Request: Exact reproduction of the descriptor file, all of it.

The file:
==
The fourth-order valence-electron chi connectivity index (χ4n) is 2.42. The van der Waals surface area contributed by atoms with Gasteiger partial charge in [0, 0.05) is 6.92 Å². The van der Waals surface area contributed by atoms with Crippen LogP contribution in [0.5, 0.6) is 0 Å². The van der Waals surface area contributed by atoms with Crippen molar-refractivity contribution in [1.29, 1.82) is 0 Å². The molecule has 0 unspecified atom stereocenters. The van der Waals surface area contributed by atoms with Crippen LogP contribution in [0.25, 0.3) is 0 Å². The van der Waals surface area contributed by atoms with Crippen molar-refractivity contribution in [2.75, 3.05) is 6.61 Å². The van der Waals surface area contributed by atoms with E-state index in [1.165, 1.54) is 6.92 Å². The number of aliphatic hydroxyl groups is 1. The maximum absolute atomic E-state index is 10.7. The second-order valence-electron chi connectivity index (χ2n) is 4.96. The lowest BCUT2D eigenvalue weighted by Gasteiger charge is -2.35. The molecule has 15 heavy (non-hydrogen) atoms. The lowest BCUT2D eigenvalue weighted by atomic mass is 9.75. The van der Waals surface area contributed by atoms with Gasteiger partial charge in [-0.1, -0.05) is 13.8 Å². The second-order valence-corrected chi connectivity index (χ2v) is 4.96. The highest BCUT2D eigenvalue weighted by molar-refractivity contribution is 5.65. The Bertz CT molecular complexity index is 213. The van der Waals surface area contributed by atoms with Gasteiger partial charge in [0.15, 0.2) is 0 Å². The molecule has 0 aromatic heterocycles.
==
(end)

The fourth-order valence-electron chi connectivity index (χ4n) is 2.42. The van der Waals surface area contributed by atoms with Gasteiger partial charge in [0, 0.05) is 6.92 Å². The van der Waals surface area contributed by atoms with Crippen LogP contribution in [0.5, 0.6) is 0 Å². The van der Waals surface area contributed by atoms with Crippen molar-refractivity contribution in [1.29, 1.82) is 0 Å². The molecule has 0 unspecified atom stereocenters. The van der Waals surface area contributed by atoms with Crippen LogP contribution in [0.25, 0.3) is 0 Å². The van der Waals surface area contributed by atoms with Crippen molar-refractivity contribution in [2.75, 3.05) is 6.61 Å². The van der Waals surface area contributed by atoms with E-state index in [1.165, 1.54) is 6.92 Å². The number of aliphatic hydroxyl groups is 1. The maximum absolute atomic E-state index is 10.7. The second-order valence-electron chi connectivity index (χ2n) is 4.96. The lowest BCUT2D eigenvalue weighted by Gasteiger charge is -2.35. The molecule has 15 heavy (non-hydrogen) atoms. The lowest BCUT2D eigenvalue weighted by atomic mass is 9.75. The van der Waals surface area contributed by atoms with Gasteiger partial charge in [-0.1, -0.05) is 13.8 Å². The second-order valence-corrected chi connectivity index (χ2v) is 4.96. The highest BCUT2D eigenvalue weighted by molar-refractivity contribution is 5.65. The Bertz CT molecular complexity index is 213. The van der Waals surface area contributed by atoms with Gasteiger partial charge in [0.15, 0.2) is 0 Å². The molecule has 0 aromatic heterocycles.